a contour ring attached to the first side of the substrate and around the first die and the second die; and a contour lid attached to the contour ring and over the first die and the second die, the contour lid having an opening exposing the second die; and a heat spreader over the heat dissipating structure and having a first portion and a second portion, the first portion being attached to an upper surface of the contour lid, and the second portion extending into the opening and attached to the second die.

2. The package of claim 1, wherein the heat spreader further comprises a cooling element proximate a top surface of the heat spreader.

3. The package of claim 1, wherein the heat spreader extends laterally beyond outer sidewalls of the heat dissipating structure.

4. The package of claim 1, wherein the heat spreader further comprises a thermal barrier disposed between the first portion of the heat spreader and the second portion of the heat spreader.

5. The package of claim 4, wherein the thermal barrier comprises a first material, wherein the first portion of the heat spreader and the second portion of the heat spread comprise a second material, wherein a first thermal conductivity of the first material is lower than a second thermal conductivity of the second material.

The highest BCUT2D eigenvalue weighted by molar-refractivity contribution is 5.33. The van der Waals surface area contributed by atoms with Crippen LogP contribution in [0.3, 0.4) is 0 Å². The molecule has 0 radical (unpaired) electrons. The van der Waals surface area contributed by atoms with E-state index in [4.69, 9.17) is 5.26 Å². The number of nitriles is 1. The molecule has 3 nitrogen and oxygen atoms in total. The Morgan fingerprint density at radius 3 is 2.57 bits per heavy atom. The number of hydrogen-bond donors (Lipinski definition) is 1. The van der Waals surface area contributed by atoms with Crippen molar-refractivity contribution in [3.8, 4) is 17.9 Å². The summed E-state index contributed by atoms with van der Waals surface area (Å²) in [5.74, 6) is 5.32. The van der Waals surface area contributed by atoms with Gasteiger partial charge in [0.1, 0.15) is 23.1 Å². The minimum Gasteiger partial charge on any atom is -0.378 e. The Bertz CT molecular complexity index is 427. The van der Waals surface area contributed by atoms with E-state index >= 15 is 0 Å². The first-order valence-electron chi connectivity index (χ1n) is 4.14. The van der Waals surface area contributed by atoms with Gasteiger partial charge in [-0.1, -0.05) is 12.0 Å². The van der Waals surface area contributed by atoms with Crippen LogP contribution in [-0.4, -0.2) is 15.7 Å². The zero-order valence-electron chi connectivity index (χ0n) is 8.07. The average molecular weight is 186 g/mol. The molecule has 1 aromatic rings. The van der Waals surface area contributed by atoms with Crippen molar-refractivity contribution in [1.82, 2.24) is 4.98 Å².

6. The package of claim 4, wherein thermal barrier comprises a material with a thermal conductivity less than about 0.05 watts per meter kelvin.

7. The package of claim 4, wherein the thermal barrier comprises air gaps.

8. The package of claim 7, wherein the air gaps comprise a plurality of through-holes extending through the heat spreader and disposed between the first die and the second die.

9. The package of claim 8, wherein the air gaps comprise a continuous trench between the first die and the second die.

10. The package of claim 1, wherein the first die has a first height, and wherein the second die has a second height different from the first height.